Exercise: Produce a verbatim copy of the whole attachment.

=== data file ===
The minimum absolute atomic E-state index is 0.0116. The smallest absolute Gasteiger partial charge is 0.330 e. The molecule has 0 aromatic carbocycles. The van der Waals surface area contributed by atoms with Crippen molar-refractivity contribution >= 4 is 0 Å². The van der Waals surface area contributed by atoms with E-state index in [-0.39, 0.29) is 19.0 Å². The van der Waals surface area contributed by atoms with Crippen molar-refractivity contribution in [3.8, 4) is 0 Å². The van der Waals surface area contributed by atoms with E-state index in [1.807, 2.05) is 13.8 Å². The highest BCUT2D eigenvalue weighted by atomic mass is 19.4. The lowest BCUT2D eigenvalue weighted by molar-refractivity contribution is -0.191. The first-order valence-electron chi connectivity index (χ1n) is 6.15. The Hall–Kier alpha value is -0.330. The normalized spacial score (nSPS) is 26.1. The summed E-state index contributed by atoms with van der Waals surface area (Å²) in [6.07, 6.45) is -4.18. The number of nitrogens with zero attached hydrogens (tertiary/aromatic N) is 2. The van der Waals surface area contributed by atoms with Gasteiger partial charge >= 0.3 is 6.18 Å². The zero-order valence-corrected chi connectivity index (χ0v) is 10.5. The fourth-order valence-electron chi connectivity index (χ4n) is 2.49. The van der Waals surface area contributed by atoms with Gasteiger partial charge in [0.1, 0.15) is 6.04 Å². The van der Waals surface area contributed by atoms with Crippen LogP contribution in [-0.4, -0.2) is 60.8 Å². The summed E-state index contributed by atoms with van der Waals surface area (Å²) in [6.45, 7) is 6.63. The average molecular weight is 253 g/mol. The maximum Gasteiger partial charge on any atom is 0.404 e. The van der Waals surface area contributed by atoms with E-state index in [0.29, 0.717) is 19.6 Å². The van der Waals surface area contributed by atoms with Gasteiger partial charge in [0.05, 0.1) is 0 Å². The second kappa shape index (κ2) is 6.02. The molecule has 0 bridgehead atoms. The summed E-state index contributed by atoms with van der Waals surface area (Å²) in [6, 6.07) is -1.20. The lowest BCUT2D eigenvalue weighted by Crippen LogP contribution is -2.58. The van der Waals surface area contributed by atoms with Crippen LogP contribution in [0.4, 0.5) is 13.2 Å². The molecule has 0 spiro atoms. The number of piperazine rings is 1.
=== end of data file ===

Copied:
The minimum absolute atomic E-state index is 0.0116. The smallest absolute Gasteiger partial charge is 0.330 e. The molecule has 0 aromatic carbocycles. The van der Waals surface area contributed by atoms with Crippen molar-refractivity contribution >= 4 is 0 Å². The van der Waals surface area contributed by atoms with E-state index in [-0.39, 0.29) is 19.0 Å². The van der Waals surface area contributed by atoms with Crippen molar-refractivity contribution in [3.8, 4) is 0 Å². The van der Waals surface area contributed by atoms with E-state index in [1.807, 2.05) is 13.8 Å². The highest BCUT2D eigenvalue weighted by atomic mass is 19.4. The lowest BCUT2D eigenvalue weighted by molar-refractivity contribution is -0.191. The first-order valence-electron chi connectivity index (χ1n) is 6.15. The Hall–Kier alpha value is -0.330. The normalized spacial score (nSPS) is 26.1. The summed E-state index contributed by atoms with van der Waals surface area (Å²) in [6.07, 6.45) is -4.18. The number of nitrogens with zero attached hydrogens (tertiary/aromatic N) is 2. The van der Waals surface area contributed by atoms with Gasteiger partial charge >= 0.3 is 6.18 Å². The zero-order valence-corrected chi connectivity index (χ0v) is 10.5. The fourth-order valence-electron chi connectivity index (χ4n) is 2.49. The van der Waals surface area contributed by atoms with Gasteiger partial charge in [0.1, 0.15) is 6.04 Å². The van der Waals surface area contributed by atoms with Crippen LogP contribution in [-0.4, -0.2) is 60.8 Å². The summed E-state index contributed by atoms with van der Waals surface area (Å²) in [6.45, 7) is 6.63. The average molecular weight is 253 g/mol. The maximum Gasteiger partial charge on any atom is 0.404 e. The van der Waals surface area contributed by atoms with E-state index in [0.29, 0.717) is 19.6 Å². The van der Waals surface area contributed by atoms with Gasteiger partial charge in [0.05, 0.1) is 0 Å². The second kappa shape index (κ2) is 6.02. The molecule has 0 bridgehead atoms. The summed E-state index contributed by atoms with van der Waals surface area (Å²) in [6, 6.07) is -1.20. The lowest BCUT2D eigenvalue weighted by Crippen LogP contribution is -2.58. The van der Waals surface area contributed by atoms with Crippen LogP contribution in [0.4, 0.5) is 13.2 Å². The molecule has 0 spiro atoms. The number of piperazine rings is 1.